Blockchain Could Have Prevented The Wells Fargo Scam
Wells Fargo scam was possible due to non-transparent data management. Could implementation of the Blockchain have helped?
A major factor which played a part in the Wells Fargo scam was poor and non-transparent data management. Could implementation of the Blockchain have helped in preventing the occurrence of such fraudulent activities?
Bank too big to manage
The unethical behaviour by Wells Fargo has generated a lot of reaction from both the legal and the financial institutions in recent weeks. Wells Fargo employees secretly created millions of unauthorized bank and credit card accounts without their customers knowing it. The illegal accounts earned the bank unwarranted fees and allowed Wells Fargo employees to boost their sales figures and make more money.
Wells Fargo claims to have fired 5,300 employees over the last few years related to this behaviour, but US Senator Elizabeth Warren insists that the management team must be held responsible for their inability to keep track of the procedures within the system.
“My view on this is one of two things, either they knew or they didn’t know. In which case, how can you run a giant multinational bank where you are supposed to keep track of people’s money, safety and security and not know what more than 5,000 of your employees are doing? If they really didn’t know, then that tells me that this is a bank that is simply too big to manage.” Says Warren.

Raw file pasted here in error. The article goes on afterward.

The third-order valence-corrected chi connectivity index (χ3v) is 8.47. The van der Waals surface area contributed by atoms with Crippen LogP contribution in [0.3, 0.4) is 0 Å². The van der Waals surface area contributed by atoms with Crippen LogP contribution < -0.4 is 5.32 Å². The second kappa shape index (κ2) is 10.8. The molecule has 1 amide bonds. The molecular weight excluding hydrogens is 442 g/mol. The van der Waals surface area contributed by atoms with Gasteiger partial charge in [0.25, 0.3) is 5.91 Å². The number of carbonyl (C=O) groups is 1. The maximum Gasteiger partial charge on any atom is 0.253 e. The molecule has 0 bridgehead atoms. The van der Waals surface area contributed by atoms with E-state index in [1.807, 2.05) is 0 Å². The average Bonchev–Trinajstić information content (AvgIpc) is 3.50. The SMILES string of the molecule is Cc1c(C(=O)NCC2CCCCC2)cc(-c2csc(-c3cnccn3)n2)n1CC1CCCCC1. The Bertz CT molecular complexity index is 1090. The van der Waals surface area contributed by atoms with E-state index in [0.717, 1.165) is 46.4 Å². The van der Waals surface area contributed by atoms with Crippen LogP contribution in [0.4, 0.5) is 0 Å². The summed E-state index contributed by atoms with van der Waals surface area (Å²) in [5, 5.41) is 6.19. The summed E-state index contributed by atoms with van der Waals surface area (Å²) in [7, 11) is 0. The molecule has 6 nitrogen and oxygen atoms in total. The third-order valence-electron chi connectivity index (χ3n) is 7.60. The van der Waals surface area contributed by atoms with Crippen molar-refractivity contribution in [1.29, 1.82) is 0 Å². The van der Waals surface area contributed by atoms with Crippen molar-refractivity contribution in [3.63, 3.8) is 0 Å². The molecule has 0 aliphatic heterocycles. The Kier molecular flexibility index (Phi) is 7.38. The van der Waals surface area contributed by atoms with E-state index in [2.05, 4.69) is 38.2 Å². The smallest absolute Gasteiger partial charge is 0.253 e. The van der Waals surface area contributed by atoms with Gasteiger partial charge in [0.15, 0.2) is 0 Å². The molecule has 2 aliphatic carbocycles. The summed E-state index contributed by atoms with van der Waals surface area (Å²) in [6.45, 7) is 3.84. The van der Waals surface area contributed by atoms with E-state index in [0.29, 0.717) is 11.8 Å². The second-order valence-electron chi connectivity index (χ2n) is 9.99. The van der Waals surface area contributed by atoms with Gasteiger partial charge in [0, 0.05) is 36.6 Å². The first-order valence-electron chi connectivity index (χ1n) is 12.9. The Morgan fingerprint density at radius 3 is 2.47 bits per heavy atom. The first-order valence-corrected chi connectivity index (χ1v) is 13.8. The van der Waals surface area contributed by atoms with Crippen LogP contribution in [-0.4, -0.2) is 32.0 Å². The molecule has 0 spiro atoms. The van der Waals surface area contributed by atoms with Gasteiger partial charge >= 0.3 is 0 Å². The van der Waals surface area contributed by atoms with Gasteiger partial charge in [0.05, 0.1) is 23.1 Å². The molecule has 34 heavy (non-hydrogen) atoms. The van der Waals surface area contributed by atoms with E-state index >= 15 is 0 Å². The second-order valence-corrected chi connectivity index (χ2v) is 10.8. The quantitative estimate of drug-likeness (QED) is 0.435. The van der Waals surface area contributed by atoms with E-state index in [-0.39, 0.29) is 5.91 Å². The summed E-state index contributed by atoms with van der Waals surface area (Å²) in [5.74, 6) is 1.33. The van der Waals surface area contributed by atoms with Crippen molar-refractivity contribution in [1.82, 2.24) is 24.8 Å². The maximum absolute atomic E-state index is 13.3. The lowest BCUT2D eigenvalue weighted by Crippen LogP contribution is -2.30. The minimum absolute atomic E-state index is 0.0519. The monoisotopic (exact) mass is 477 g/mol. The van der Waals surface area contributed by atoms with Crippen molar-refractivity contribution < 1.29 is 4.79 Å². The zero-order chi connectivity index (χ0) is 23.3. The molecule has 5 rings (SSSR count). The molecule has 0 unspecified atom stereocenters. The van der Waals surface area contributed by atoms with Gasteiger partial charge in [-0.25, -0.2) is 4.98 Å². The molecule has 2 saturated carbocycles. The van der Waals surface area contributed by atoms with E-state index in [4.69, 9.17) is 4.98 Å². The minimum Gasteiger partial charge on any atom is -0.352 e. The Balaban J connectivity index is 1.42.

Blockchain will introduce transparency
The Founder of Coinfirm Blockchain Lab, Grant Blaisdell, tells Cointelegraph that certain characteristics of the Blockchain such as client identity and KYC processes could be of help in the future. Blaisdell say:
“I see it in a few ways. First, at this point in time, it's kind of abstract but in the very near future it probably won't be, but it would require that banks truly built a wider infrastructure on Blockchain beyond what is heavily discussed today. But two ideas could help. One is that client identity, KYC process etc are registered in the Blockchain, and all activity related to that client ID is tied to that Blockchain and then, for example, a client can then transparently see what activity is tied to their ID. On top of that, any activity would have to be approved by their private key. And all of this could be put into their bank app.”
This is more of a legal issue
However, the CEO of EC District, Aleksandar Matanovic, sees the Wells Fargo case as more of a legal issue, rather than a technological one. Matanovic believes that the most effective way to correct such an anomaly would be by punishing offenders.
“As long as bankers easily get away with it, we will keep having such incidents. When someone starts putting bankers in prison for scams, they (the bankers) will think twice before doing something like this (the Wells Fargo scam). So, for me, it is more of a legal issue than it is a technological one.”